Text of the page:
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Contractor to contractor panel examines big changes in construction

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by Angela Gismondi

Risk transfer, technology and millennials in the workplace were just some of the topics addressed by a contractor to contractor panel at the Navacord Construction Conference held recently in Toronto.
A panel discussion held at the Navacord Construction Conference in Toronto recently offered inside perspectives on how contractors are dealing with change in the industry.
A panel discussion held at the Navacord Construction Conference in Toronto recently offered inside perspectives on how contractors are dealing with change in the industry. - Photo: ANGELA GISMONDI

The first question posed to the contractors by moderator Gregory Petrela, president of Petrela Winter and Associates Insurance Brokers, who co-hosted the conference with Jones Deslauriers Insurance Management, was what keeps you up at night?

"The way risk is transferred," responded Tim Smith, a senior advisor and former executive vice-president at EllisDon. "A lot of trades don't fully understand what the risk transfer is, the impact of the risk they are taking on...It's fine if you can manage it, but you can't always manage it."

Allan Youmans, president of Matheson Constructors, said prompt payment for general and trade contractors keeps him up at night.

"Everybody wants to be paid quickly, the problem is the mechanics of the way we do it seem to always get in the way of getting paid fast," explained Youmans.

Frank Perricone, president of Percon Construction and former chair of the Ontario General Contractors Association, said he is concerned about the safety of workers and the public.

He shared a story about one of his employees who was recently hurt on the jobsite.

"We had everything in place as far as making sure the workplace was safe but it happened," said Perricone. "Every night when I go home I make sure I get hold of all my superintendents and make sure that everyone got home."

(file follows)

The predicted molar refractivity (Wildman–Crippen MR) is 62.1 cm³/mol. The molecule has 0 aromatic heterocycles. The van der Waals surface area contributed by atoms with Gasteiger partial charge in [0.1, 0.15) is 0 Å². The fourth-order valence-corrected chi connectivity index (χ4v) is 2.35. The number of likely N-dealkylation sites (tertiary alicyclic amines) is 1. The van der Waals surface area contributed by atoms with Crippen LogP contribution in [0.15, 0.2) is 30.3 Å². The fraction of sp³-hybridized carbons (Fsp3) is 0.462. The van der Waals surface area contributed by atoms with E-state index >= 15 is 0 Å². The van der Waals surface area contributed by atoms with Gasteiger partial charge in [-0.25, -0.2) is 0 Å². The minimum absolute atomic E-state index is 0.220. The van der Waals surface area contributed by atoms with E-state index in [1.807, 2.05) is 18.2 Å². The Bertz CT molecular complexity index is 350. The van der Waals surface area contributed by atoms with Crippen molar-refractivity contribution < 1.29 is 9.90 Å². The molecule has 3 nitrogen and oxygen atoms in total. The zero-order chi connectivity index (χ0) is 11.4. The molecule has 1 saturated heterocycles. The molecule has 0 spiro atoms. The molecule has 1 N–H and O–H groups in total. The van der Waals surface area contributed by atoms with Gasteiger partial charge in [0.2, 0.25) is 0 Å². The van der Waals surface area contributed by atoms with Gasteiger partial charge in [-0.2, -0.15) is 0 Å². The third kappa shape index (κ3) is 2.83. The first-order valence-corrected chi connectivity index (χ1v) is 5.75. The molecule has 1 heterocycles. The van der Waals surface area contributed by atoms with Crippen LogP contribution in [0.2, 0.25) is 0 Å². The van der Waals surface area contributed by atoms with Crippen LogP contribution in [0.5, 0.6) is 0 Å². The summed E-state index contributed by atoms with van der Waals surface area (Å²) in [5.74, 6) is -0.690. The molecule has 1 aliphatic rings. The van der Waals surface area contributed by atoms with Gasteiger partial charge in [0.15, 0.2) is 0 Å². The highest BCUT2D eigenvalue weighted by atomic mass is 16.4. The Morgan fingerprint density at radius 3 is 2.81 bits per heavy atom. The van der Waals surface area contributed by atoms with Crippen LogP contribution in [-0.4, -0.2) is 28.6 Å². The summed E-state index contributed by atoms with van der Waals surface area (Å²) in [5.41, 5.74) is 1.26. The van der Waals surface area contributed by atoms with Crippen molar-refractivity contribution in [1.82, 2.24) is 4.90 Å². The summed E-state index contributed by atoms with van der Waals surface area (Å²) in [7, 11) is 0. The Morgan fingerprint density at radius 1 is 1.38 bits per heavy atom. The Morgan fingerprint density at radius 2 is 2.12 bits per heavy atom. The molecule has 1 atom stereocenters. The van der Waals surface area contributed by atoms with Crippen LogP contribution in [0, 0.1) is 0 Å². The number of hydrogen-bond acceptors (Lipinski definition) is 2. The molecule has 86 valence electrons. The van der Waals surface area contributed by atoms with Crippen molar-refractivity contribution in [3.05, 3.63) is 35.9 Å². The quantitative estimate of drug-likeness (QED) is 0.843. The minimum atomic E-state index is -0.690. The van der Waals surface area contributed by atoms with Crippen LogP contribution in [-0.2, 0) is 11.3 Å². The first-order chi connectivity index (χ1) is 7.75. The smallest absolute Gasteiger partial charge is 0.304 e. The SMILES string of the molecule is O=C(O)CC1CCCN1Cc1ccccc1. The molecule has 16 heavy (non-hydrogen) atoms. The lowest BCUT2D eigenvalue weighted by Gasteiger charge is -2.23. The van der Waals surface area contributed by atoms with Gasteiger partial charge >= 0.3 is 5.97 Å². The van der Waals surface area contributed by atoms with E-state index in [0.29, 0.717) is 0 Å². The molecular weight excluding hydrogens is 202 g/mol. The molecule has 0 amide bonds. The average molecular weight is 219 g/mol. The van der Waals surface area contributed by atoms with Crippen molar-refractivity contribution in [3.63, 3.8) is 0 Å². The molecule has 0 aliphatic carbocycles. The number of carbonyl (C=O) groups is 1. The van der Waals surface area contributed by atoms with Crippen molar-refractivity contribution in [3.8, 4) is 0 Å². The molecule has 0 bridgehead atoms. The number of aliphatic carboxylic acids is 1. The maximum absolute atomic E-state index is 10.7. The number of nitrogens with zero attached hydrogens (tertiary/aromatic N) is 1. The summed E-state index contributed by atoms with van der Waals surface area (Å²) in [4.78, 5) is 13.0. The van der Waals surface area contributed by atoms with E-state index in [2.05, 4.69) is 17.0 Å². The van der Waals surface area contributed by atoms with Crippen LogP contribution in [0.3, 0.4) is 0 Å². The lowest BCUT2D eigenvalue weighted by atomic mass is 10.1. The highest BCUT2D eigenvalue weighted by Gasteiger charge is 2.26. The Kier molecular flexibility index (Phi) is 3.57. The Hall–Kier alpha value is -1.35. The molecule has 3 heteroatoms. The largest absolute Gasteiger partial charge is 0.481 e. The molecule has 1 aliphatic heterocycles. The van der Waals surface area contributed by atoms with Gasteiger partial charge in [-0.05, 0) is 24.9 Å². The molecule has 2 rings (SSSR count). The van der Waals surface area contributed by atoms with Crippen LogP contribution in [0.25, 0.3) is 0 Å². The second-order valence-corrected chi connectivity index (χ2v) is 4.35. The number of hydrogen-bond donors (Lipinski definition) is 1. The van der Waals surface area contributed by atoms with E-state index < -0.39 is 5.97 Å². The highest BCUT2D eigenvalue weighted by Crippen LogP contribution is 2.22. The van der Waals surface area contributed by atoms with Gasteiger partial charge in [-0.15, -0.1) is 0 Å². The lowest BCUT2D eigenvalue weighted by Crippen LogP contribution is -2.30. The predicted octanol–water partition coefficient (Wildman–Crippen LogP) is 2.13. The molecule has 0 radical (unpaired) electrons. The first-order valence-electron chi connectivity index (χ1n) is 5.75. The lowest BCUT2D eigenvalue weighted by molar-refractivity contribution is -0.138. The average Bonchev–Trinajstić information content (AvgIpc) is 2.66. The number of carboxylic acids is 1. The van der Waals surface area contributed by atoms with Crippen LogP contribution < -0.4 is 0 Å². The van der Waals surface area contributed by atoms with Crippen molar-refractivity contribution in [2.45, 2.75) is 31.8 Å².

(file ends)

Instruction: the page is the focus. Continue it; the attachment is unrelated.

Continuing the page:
He also talked about how decision-makers are changing in companies.

"They are going through a change in who is calling the shots," said Perricone. "Some people are knowledgeable and experienced in it, some are not. It causes frustration, arguments, claims and that leads down the road of usually spending money."

Panellists were in agreement that the biggest change they have seen in the last 10 years is technology.

"BIM (building information modeling) and virtual design has become huge," explained Youmans. "A year ago we did none of it, today we have two people completely dedicated to it...BIM is the thing that is substantially changing our business. It is the thing that is allowing us to move forward faster and more accurately."

Perricone noted young people coming into the industry use texting and emailing as primary forms of communication.

"One of the changes we're realizing in our organization, and I think a lot of small- to medium-sized businesses are as well, is that we're educating people on how to communicate again," said Perricone. "I keep telling my people, pick up the phone and talk to people. Stop the tennis match, going back and forth."

A lot of the industry isn't up to speed with technology yet, the panellists acknowledged.

"We still have a plans room in our office, hardly used, but once in a while we'll have a subtrade that doesn't have access to a high speed modem or the ability to download drawings, who still wants drawings on paper. It's the smaller guys," said Perricone. "We still want to do business with them. They're great contractors, they're just not up to speed with that change."

Smith also talked about technology on the jobsite and how computers, iPads, drones and vest and helmet cameras are now commonplace.

The new workforce was also a topic of interest. While millennials have a different approach to work, they also have a lot to offer, said Perricone.

"We have to try and adapt and understand the new workforce coming in," he said. "They are great at innovation."

Youmans said there are different "rules of engagement" with millennials and he doesn't think anyone has it figured out just yet.

"Millennials think differently," said Youmans. "I will admit that if anyone ever told we would have yoga at the office I would have said 'you're crazy,' "

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